Galveston in Galveston County, Texas — The American South (West South Central)
George Washington Grover House
Recorded Texas Historic Landmark - 1962
Erected 1962 by Texas Historical Commission.
Topics. This historical marker is listed in these topic lists: Architecture • Disasters. A significant historical year for this entry is 1859.
Location. 29° 18.463′ N, 94° 47.131′ W. Marker is in Galveston, Texas, in Galveston County. Marker is at the intersection of Touch for map. Marker is at or near this postal address: 1520 Market Street, Galveston TX 77550, United States of America. Touch for directions.
Other nearby markers. At least 8 other markers are within walking distance of this marker. Dominican Sisters (within shouting distance of this marker); Landes-McDonough House (about 400 feet away, measured in a direct line); Victor Gustafson Home (about 500 feet away); The Wilbur Cherry House (about 700 feet away); Galveston Immigration Stations (approx. 0.2 miles away); Jean Lafitte (approx. 0.2 miles away); Mathilda Wehmeyer German-American Kindergarten School (approx. 0.2 miles away); Jacobs Home (approx. 0.2 miles away). Touch for a list and map of all markers in Galveston.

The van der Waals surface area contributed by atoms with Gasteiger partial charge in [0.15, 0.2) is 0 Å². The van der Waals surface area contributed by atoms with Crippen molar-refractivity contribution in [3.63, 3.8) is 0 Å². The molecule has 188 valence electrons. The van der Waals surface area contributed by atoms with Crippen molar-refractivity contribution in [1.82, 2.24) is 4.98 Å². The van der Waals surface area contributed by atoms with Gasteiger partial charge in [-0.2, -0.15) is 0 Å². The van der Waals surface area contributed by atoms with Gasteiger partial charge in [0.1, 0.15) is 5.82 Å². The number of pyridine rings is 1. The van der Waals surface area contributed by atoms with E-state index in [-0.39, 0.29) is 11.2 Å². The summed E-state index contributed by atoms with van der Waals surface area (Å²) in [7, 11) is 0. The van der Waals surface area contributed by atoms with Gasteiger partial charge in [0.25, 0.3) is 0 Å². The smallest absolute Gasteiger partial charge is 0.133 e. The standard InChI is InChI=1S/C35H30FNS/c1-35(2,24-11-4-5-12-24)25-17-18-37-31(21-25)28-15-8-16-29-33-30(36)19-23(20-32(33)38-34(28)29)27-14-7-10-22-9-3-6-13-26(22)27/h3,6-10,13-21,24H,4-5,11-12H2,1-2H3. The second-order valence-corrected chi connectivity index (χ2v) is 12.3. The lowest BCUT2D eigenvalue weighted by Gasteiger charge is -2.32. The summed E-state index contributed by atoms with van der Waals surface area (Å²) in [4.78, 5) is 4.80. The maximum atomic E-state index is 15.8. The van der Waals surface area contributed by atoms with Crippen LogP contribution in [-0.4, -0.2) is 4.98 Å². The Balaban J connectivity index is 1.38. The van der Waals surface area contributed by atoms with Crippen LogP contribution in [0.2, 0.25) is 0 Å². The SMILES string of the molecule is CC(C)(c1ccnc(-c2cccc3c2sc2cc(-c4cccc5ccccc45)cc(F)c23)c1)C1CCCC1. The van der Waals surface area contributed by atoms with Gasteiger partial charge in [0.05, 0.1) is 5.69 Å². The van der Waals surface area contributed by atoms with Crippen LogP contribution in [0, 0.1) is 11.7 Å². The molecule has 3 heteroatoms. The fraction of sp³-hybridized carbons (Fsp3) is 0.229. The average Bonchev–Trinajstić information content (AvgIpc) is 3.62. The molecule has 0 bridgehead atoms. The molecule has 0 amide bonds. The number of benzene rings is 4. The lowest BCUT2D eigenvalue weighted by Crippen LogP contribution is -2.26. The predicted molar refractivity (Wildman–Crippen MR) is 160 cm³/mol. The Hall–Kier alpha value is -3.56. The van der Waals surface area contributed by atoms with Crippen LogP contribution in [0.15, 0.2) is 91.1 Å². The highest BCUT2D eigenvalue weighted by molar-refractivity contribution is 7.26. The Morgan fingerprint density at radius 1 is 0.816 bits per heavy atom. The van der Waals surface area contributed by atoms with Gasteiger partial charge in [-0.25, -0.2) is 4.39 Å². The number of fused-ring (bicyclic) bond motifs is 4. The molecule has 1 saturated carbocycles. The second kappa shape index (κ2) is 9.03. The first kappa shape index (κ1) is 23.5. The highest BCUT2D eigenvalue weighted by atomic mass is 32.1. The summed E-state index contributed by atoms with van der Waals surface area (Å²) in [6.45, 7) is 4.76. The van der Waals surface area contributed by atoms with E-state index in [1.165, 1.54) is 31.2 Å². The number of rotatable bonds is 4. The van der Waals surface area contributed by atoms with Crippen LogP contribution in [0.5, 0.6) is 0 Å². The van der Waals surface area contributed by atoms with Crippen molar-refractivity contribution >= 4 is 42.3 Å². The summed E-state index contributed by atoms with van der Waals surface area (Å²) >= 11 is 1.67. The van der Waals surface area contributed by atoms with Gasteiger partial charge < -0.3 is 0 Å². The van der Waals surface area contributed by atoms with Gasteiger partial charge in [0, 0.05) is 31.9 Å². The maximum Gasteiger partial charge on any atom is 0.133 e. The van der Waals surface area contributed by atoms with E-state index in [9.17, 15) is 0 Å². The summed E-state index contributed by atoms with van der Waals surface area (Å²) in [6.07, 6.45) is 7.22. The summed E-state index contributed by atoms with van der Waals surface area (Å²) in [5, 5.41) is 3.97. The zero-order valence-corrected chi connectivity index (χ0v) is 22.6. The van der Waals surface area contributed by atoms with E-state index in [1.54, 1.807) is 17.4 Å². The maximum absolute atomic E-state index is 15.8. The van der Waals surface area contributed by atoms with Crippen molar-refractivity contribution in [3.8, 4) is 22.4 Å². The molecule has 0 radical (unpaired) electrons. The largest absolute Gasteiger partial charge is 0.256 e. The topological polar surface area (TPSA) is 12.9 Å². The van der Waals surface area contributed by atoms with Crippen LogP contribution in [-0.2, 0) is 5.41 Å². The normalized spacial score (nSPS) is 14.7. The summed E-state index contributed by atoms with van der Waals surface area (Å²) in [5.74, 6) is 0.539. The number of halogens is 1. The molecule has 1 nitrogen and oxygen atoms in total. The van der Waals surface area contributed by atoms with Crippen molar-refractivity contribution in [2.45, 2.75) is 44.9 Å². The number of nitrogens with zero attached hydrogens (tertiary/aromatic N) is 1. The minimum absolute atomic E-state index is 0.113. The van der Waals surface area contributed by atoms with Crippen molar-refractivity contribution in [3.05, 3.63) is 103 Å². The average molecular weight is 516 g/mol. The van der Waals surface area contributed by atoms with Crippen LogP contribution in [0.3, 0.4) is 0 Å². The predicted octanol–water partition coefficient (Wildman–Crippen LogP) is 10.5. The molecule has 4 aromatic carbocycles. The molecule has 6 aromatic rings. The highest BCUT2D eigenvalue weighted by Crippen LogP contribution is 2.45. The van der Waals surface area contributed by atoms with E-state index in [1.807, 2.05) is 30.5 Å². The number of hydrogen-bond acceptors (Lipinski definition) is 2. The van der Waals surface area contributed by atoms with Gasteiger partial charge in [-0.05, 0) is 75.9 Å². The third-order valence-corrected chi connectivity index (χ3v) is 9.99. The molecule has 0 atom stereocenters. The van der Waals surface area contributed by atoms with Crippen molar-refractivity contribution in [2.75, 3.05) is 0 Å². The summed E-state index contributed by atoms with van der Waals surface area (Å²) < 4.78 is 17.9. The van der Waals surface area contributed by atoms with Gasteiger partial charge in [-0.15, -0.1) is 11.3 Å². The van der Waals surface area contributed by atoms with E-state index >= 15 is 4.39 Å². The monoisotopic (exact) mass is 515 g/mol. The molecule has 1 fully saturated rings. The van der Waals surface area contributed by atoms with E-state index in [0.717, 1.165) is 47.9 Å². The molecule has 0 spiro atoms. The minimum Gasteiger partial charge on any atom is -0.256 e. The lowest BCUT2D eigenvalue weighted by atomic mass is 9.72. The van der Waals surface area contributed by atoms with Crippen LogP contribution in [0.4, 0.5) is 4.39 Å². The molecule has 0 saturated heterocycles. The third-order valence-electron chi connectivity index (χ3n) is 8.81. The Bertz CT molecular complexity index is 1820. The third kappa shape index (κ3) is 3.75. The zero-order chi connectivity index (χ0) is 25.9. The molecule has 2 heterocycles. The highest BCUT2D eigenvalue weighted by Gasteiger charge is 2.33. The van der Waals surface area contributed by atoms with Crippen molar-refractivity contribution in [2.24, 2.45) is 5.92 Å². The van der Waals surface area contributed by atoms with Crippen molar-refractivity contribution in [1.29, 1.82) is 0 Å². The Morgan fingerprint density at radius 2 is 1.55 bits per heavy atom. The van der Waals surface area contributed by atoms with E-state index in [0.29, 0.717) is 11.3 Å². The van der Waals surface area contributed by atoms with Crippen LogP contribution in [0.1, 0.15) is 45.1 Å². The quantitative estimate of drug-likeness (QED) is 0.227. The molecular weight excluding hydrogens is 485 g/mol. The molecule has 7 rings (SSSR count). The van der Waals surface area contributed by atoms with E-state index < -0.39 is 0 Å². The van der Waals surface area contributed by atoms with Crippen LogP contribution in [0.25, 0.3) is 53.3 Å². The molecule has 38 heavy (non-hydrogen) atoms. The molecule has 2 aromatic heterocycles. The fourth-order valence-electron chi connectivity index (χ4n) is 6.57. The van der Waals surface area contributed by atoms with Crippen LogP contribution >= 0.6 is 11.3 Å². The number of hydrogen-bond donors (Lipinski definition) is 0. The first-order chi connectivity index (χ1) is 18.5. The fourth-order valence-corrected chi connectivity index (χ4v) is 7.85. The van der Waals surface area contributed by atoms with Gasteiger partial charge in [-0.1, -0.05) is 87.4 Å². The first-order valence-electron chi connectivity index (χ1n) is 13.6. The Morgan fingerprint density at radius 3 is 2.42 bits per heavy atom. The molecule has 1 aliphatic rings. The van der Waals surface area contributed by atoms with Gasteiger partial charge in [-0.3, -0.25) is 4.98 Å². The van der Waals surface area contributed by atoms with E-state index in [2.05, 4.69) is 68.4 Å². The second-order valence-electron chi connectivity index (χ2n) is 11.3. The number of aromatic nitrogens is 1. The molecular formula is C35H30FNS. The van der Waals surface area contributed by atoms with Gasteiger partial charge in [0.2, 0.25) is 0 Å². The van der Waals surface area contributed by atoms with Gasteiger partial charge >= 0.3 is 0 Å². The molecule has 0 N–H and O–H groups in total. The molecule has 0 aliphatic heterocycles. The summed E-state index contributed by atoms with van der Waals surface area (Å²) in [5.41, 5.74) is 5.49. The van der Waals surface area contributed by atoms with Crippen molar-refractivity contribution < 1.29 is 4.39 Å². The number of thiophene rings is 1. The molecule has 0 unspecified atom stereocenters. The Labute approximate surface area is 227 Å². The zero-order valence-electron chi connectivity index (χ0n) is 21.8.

Also see . . . Grover, George Washington (1819–1901).
George Washington Grover, Texan Santa Fe expedition participant and Galveston merchant and civic leader, was born at Sacketts Harbor, New York, on November 9, 1819, the son of Nathan and Frances (Warren) Grover. In 1824 he moved with his father to Cincinnati, Ohio, and in 1839 to Texas. On August 12, 1840, he served under Mathew Caldwell at the battle of Plum Creek. At Austin on June 1, 1841, he volunteered for the Texan Santa Fe expedition. Largely through the treachery of the artillery company commander, Capt. William P. Lewis, Grover and(Submitted on August 22, 2021, by James Hulse of Medina, Texas.)
Credits. This page was last revised on August 22, 2021. It was originally submitted on August 22, 2021, by James Hulse of Medina, Texas. This page has been viewed 68 times since then and 29 times this year. Photos: 1, 2, 3, 4. submitted on August 22, 2021, by James Hulse of Medina, Texas.